Wednesday, April 4, 2012

In SURVIVING PROGRESS Mathieu Roy and Harold Crooks question the term itself

Just what is progress? If I want to get from Queens to Manhattan, and I cross the 59th Street Bridge heading west, then it's safe to say I have made some. But progress in the larger sense, when it applies to our earth and the environment we continue to create for it (and us), may not be nearly so easy to ascertain. Or so suggest French Canadian filmmaker Mathieu Roy and Harold Crooks, who have based their new documentary SURVIVING PROGRESS on the best-selling book A Short History of Progress by Ronald Wright.

What Meisseurs Roy (shown at left) and Crooks (shown below) have actually given us is yet another in an increasing array of save-our-environment movies, to which we now see several more added each year. (Last week's was The Island President; next month we'll have Last Call at the Oasis.) I would say that this is a good thing, were I to see but one iota, even a tiny increment, of progress (there's that word again) along the road to survival. But I do not. Do you? Instead I simply see more movies, all of which in a sense are telling us the same thing, though each tends to have its own hook on which to hang the thesis: "Do something, for Christ's sake -- before it's too late!"

Long after the Maldive Islands have been swallowed up and any drinking water remaining -- pure or impure -- costs more than we can afford, Republicans and Fundamentalist Christians will still be screaming about Intelligent Design and the falsity of global warming, while the octopus-like grasp of international corporations will by then exert near-complete control. Until then, however, we will have these enviromental docs to remind us of what is happening. Surviving Progress does this by beginning with our friend and neighbor, the chimp (below) trying out a rigged experiment and of course falling short. A human could and would finally figure out what was going on because, as one scientist explains, "Humans ask why? Apes do not."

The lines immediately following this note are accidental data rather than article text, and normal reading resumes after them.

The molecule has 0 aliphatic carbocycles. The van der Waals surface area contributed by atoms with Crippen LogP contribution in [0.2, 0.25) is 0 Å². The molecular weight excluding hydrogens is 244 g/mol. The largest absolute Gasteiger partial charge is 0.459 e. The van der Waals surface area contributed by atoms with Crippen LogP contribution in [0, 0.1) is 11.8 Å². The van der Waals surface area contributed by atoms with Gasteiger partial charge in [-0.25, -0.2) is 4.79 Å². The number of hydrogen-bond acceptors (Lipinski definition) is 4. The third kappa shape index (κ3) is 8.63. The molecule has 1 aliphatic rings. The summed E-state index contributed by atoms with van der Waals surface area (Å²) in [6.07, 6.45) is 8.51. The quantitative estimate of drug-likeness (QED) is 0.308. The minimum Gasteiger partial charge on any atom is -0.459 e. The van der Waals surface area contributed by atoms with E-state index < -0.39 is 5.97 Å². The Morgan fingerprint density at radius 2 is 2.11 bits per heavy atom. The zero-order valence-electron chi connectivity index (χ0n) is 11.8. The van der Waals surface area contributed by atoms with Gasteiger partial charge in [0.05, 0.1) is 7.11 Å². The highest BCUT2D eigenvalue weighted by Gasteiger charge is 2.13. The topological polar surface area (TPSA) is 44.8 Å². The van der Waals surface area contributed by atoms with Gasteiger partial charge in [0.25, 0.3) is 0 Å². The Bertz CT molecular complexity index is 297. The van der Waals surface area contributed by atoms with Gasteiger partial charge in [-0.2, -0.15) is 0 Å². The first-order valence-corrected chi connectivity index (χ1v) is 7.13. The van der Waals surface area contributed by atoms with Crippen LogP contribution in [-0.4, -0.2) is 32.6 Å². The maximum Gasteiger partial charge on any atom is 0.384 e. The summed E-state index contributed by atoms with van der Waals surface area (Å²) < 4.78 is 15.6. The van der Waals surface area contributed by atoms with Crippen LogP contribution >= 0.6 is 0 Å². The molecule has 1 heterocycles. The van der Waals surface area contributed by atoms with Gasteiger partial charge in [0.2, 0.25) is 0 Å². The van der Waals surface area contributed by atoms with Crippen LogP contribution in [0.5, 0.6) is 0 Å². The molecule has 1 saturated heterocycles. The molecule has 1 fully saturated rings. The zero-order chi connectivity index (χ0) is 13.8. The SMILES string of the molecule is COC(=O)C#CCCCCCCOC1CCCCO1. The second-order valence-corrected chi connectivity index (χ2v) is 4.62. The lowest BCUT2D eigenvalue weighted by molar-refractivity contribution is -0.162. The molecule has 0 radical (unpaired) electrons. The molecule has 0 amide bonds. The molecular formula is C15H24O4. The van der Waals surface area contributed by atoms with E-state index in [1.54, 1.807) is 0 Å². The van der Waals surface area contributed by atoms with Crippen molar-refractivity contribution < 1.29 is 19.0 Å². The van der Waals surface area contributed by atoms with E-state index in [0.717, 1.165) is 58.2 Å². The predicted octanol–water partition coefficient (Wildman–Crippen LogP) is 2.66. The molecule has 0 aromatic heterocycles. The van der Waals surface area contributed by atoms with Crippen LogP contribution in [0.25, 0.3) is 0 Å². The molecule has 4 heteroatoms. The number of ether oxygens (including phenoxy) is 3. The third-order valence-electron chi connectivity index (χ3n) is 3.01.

It's this why that leads to, perhaps, all human progress, and to the regression that some of that progress involves. The filmmakers then take us on a trip around the world, stopping at some of the usual points of interest: from burgeoning China to the disappearing rainforests of Brazil. In China (below) we meet a family in which a most interesting conversation/argument occurs between father and son, one generation disparaging the ideas/feelings of the other.

We hear from people as far afield as Jane Goodall and Margaret Atwood, Stephen Hawking and David Suzuki, and from geneticists, energy experts, students, professors, activists, scientists, psychologists, economists and more. We learn about economics and the dismal record of the IMF in the third world. (As one gentleman from the Congo tells us: "What is interesting is that all the money plundered from all the international debts is found in Western banks.") Perhaps the most interesting thing about this documentary is how the filmmakers connect the dots, allowing us to see how the players are all acting on each other: the economy, the environment, corporate and international greed.

Surviving Progress is one of the more all-encompassing of the recent documentaries. If you haven't seen many of the others, this one -- that proclaims no less than Martin Scorsese as one of its executive producers -- will make a fine start. If you have seen your share of these docs, well, one more reminder might not be amiss. The film, 86 minutes from First Run Features, opens this Friday, April 6, in New York City at the Cinema Village. For upcoming playdates with cities and theaters, click here.

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